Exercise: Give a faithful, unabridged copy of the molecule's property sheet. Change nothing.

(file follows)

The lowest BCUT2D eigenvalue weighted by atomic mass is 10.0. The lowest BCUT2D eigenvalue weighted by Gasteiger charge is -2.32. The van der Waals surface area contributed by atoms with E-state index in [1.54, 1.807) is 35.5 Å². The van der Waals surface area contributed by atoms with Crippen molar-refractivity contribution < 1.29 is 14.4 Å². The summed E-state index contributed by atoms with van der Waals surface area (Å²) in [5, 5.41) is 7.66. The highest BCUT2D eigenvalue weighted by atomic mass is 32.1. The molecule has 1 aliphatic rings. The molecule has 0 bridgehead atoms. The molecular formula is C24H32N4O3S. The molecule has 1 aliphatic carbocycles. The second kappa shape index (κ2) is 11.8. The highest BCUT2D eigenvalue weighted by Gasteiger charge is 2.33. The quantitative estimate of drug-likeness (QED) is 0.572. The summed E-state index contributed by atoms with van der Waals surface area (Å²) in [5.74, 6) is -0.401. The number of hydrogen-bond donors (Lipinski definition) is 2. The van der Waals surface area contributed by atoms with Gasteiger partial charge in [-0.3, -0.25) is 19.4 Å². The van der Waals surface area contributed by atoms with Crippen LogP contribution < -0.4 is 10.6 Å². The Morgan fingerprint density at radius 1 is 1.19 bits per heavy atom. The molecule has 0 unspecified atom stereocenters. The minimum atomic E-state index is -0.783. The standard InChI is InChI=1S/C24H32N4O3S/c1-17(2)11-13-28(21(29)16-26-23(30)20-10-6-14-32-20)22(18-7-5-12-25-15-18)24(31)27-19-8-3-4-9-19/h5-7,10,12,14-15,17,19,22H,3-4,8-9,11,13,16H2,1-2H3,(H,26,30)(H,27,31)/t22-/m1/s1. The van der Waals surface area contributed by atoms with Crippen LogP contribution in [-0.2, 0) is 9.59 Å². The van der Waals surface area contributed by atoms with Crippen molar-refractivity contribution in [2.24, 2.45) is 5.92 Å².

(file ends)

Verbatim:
The lowest BCUT2D eigenvalue weighted by atomic mass is 10.0. The lowest BCUT2D eigenvalue weighted by Gasteiger charge is -2.32. The van der Waals surface area contributed by atoms with E-state index in [1.54, 1.807) is 35.5 Å². The van der Waals surface area contributed by atoms with Crippen molar-refractivity contribution < 1.29 is 14.4 Å². The summed E-state index contributed by atoms with van der Waals surface area (Å²) in [5, 5.41) is 7.66. The highest BCUT2D eigenvalue weighted by atomic mass is 32.1. The molecule has 1 aliphatic rings. The molecule has 0 bridgehead atoms. The molecular formula is C24H32N4O3S. The molecule has 1 aliphatic carbocycles. The second kappa shape index (κ2) is 11.8. The highest BCUT2D eigenvalue weighted by Gasteiger charge is 2.33. The quantitative estimate of drug-likeness (QED) is 0.572. The summed E-state index contributed by atoms with van der Waals surface area (Å²) in [5.74, 6) is -0.401. The number of hydrogen-bond donors (Lipinski definition) is 2. The van der Waals surface area contributed by atoms with Gasteiger partial charge in [-0.3, -0.25) is 19.4 Å². The van der Waals surface area contributed by atoms with Crippen LogP contribution < -0.4 is 10.6 Å². The Morgan fingerprint density at radius 1 is 1.19 bits per heavy atom. The molecule has 0 unspecified atom stereocenters. The minimum atomic E-state index is -0.783. The standard InChI is InChI=1S/C24H32N4O3S/c1-17(2)11-13-28(21(29)16-26-23(30)20-10-6-14-32-20)22(18-7-5-12-25-15-18)24(31)27-19-8-3-4-9-19/h5-7,10,12,14-15,17,19,22H,3-4,8-9,11,13,16H2,1-2H3,(H,26,30)(H,27,31)/t22-/m1/s1. The van der Waals surface area contributed by atoms with Crippen LogP contribution in [-0.2, 0) is 9.59 Å². The van der Waals surface area contributed by atoms with Crippen molar-refractivity contribution in [2.24, 2.45) is 5.92 Å².